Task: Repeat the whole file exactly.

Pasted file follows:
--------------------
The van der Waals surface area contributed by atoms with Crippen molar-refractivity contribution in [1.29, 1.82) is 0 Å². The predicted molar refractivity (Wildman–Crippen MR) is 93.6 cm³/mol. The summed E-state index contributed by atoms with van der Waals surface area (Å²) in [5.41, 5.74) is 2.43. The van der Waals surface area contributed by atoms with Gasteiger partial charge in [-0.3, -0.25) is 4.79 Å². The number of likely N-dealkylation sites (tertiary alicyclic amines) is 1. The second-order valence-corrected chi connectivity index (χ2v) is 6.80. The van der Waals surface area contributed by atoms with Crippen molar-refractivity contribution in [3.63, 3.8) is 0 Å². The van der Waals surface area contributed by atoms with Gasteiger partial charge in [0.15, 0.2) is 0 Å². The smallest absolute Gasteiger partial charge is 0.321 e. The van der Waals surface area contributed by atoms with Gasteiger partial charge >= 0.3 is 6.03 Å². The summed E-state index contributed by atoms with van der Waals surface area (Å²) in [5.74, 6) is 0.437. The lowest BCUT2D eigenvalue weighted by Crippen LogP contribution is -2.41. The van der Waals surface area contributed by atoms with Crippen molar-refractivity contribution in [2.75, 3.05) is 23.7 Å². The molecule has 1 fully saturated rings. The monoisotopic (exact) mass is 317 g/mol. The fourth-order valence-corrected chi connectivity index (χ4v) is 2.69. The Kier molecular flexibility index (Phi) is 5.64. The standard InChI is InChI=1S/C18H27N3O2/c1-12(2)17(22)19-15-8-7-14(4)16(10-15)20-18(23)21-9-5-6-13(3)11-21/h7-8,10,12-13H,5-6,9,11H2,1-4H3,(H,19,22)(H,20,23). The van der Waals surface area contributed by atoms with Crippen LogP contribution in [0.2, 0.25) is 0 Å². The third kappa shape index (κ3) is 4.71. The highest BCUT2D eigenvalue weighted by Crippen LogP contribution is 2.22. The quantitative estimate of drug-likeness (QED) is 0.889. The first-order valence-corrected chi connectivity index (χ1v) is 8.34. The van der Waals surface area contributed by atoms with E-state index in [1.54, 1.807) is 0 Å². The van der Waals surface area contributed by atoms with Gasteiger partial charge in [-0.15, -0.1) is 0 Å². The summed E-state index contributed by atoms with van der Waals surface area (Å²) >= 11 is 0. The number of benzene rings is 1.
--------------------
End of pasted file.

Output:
The van der Waals surface area contributed by atoms with Crippen molar-refractivity contribution in [1.29, 1.82) is 0 Å². The predicted molar refractivity (Wildman–Crippen MR) is 93.6 cm³/mol. The summed E-state index contributed by atoms with van der Waals surface area (Å²) in [5.41, 5.74) is 2.43. The van der Waals surface area contributed by atoms with Gasteiger partial charge in [-0.3, -0.25) is 4.79 Å². The number of likely N-dealkylation sites (tertiary alicyclic amines) is 1. The second-order valence-corrected chi connectivity index (χ2v) is 6.80. The van der Waals surface area contributed by atoms with Crippen molar-refractivity contribution in [3.63, 3.8) is 0 Å². The van der Waals surface area contributed by atoms with Gasteiger partial charge in [0.15, 0.2) is 0 Å². The smallest absolute Gasteiger partial charge is 0.321 e. The van der Waals surface area contributed by atoms with Gasteiger partial charge >= 0.3 is 6.03 Å². The summed E-state index contributed by atoms with van der Waals surface area (Å²) in [5.74, 6) is 0.437. The lowest BCUT2D eigenvalue weighted by Crippen LogP contribution is -2.41. The van der Waals surface area contributed by atoms with Crippen molar-refractivity contribution in [2.75, 3.05) is 23.7 Å². The molecule has 1 fully saturated rings. The monoisotopic (exact) mass is 317 g/mol. The fourth-order valence-corrected chi connectivity index (χ4v) is 2.69. The Kier molecular flexibility index (Phi) is 5.64. The standard InChI is InChI=1S/C18H27N3O2/c1-12(2)17(22)19-15-8-7-14(4)16(10-15)20-18(23)21-9-5-6-13(3)11-21/h7-8,10,12-13H,5-6,9,11H2,1-4H3,(H,19,22)(H,20,23). The van der Waals surface area contributed by atoms with Crippen LogP contribution in [0.2, 0.25) is 0 Å². The third kappa shape index (κ3) is 4.71. The highest BCUT2D eigenvalue weighted by Crippen LogP contribution is 2.22. The quantitative estimate of drug-likeness (QED) is 0.889. The first-order valence-corrected chi connectivity index (χ1v) is 8.34. The van der Waals surface area contributed by atoms with E-state index in [1.54, 1.807) is 0 Å². The van der Waals surface area contributed by atoms with Gasteiger partial charge in [-0.15, -0.1) is 0 Å². The summed E-state index contributed by atoms with van der Waals surface area (Å²) >= 11 is 0. The number of benzene rings is 1.